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Annenberg School of Communication and Journalism University of Southern California

Skid Row Arts Program Helps Children Thrive

Children of all ages and backgrounds learn self-expression through the arts at Inner City Arts -  with a little help from The Los Angeles Dodgers.

After two hours of choosing an outfit, applying make-up and picking the perfect shoes, and Silvana Perolini is getting the chance to do something she’s never done before.

At 29, she’s going to a different kind of prom. 

“I am so excited to be here. I am from Uruguay and we do not have prom there, we only see it on TV,” said Perolini. 

Tucked away between several worn down buildings on Skid Row, at first glance, one could easily miss Inner-City Arts. On Saturday, Feb. 9, the normally private 8,000 square foot center was taken over by Unique LA and decorated like a high school gym to host a 'Fake Prom.'

“I wanted to help them [Inner-City Arts] raise money and instead of doing a banquet dinner or something kind of ‘stodgy’ I throw really good parties, so the idea of a Fake Prom came to mind," said Unique LA founder Sonja Rasula.

"It’s a way to have a really good time, to drink and dance and dress up while celebrating arts and culture."

Prom tickets for the event cost $35 or $50 based upon the length of time prom-goers wanted to sponsor a child at the center.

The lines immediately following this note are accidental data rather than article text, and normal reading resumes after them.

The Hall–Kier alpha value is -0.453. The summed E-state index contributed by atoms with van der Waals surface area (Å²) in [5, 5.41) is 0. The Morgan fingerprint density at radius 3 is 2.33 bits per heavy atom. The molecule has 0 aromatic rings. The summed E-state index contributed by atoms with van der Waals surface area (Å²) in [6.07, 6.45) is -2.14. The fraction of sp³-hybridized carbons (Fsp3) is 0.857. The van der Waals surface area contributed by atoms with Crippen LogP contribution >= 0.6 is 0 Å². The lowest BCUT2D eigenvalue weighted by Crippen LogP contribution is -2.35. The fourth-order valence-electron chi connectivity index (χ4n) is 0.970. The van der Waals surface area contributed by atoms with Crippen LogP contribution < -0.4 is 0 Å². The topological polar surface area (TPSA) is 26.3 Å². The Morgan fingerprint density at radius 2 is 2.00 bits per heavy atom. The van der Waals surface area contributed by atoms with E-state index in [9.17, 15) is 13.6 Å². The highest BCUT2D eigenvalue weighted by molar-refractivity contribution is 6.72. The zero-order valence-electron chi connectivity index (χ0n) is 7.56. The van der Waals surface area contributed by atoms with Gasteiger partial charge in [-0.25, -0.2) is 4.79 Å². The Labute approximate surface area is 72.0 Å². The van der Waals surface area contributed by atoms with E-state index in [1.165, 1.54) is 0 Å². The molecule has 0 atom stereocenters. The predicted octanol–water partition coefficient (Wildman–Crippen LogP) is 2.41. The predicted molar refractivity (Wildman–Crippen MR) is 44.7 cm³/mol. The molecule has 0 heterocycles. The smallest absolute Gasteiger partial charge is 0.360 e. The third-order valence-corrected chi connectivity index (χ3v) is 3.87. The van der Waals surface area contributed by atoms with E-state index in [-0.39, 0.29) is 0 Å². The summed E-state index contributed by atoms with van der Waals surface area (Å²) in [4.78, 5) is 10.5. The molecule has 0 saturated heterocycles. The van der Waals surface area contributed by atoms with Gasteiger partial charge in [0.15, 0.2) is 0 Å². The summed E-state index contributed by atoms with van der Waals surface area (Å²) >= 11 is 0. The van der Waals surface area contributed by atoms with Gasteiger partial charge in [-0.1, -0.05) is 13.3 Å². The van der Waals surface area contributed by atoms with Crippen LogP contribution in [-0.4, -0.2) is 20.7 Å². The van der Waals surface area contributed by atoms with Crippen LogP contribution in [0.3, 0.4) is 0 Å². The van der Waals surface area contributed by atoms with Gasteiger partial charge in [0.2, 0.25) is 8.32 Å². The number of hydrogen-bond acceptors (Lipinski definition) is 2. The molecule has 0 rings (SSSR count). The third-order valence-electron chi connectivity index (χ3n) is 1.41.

Aside from providing an inner-city child with a sponsor, each ticket also offered the chance to attend a prom they never had, to dress up, to take the classic prom photo, enjoy cocktails and desserts, and don a corsage or boutonniere. 

Amongst the string lights, the laughter, wine, and awkward dances moves, a sense of solidarity for the cause of helping at-risk and children in general is strong. Inner-City Arts offers children a safe space where regardless of their economic background, they have the chance to express themselves through acting class, animation, drawing, dancing, and much more. 

A Survivor of Clergy Sex Abuse Speak Out

A safe space is exactly what Esther Miller needed as a teenager.

“It was too much, until I attempted suicide,” said Miller. 

Miller, 54, a member of the Survivor’s Network of those Abused by Priests (SNAP) and a USC graduate, stands outside of the Cathedral of the Lady of our Angels with a handful of photos in her hands. The photo in her right hand is of a youthful, smiling cheerleader. The photo in her left hand is of a smiling priest, better known as Michael Nocita and the man who sexually abused Miller. 

“I was 17 when I tried to commit suicide, and then I told my parents what happened. They went to the church to try and figure out what had happened and the church said this was an isolated case and that I was the one who was causing it,” said Miller.

Thirty-seven years after Miller told her story, a California judge forced the archdiocese to release 12,000 pages of church documents revealing its handling of abuse allegations, 250 of those pages describe Miller’s case. 

“I’ve seen the documents and they are incomplete. Things have been redacted, I was told they wouldn't be and they have been! This is the time to ask the people in the pews, what are you going to do to help the people in your church? Because I am not a practicing Catholic, I will never go back to this cult.” 

Miller has been married four times and has held 27 jobs, she also now has kids of her own. When it comes to children, Miller believes in the protection of children, at-risk or not.